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 Thursday, 16 January, 2003, 14:30 GMT
Sprint rule well received
The new sprint rule comes into effect in February
Olympic gold medallist Allan Wells has given his support to the new sprinting false-start rule and believes it will enhance athletics.

The IAAF has decreed a runner will be disqualified for the second false start in a race no matter who was guilty of the first.

The Scottish hero of the Moscow Olympics in 1980 believes the new legislation will prevent gamesmanship from the blocks in the future.

"Sometimes an athlete will make a false start deliberately," said Wells.

Sometimes an athlete will make a false start deliberately

Allan Wells
"There are things which individuals do and they must change. It will root out people who shouldn't be in the top three places."

British indoor 100 metres record holder Jason Gardener also voiced support for the ruling, which will take effect for the first time at the Norwich Union International at Kelvin Hall in Glasgow on 2 February.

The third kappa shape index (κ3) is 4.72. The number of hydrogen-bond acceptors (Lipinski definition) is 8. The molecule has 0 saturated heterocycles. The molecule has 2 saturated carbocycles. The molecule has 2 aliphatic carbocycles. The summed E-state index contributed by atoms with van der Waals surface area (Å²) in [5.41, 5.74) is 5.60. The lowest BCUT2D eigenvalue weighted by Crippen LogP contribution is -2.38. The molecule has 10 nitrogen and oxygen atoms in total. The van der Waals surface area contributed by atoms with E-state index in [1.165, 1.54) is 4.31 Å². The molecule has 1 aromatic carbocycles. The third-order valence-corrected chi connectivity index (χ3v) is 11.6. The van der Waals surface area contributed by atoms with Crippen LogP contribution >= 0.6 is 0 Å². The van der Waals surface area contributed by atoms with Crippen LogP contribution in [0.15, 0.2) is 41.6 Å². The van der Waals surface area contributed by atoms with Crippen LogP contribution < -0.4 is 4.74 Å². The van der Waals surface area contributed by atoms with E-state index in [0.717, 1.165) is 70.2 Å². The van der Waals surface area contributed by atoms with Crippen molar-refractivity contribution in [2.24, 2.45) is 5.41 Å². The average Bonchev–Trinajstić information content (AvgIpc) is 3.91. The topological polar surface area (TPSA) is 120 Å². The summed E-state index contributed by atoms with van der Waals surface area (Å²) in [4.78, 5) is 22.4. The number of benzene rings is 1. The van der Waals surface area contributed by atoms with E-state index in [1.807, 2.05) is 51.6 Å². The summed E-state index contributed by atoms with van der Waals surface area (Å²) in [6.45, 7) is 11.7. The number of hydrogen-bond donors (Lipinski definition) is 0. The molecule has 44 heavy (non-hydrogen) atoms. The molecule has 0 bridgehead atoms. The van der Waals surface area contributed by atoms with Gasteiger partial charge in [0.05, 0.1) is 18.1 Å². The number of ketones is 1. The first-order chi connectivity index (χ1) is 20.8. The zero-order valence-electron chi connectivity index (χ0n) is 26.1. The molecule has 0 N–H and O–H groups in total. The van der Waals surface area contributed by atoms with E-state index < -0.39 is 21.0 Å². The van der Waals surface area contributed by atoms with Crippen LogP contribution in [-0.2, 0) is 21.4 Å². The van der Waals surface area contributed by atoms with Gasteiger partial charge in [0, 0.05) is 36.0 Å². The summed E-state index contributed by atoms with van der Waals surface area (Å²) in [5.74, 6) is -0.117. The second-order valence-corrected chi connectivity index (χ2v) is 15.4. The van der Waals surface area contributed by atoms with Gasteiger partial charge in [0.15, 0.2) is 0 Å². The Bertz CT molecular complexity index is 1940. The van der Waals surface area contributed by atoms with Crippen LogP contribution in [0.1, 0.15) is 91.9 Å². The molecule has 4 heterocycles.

The former world junior silver medallist believes the ruling can eliminate multiple starts in races.

"With the old rule it's been very annoying, especially in championships where you could be in a semi-final and there could be six false starts," said Gardener, who will defend his 60 metres title in Glasgow.

"By the end of the race it can feel like a prolonged training session and you end up physically and mentally exhausted.

"A small twitch on the blocks could be drastic in terms of the competition with an athlete having to leave the arena without having been able to compete.

"But all athletes will have to become more disciplined."

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 British indoor 100 metres record holder Jason Garden
"I think it's going to be positive for the sport"
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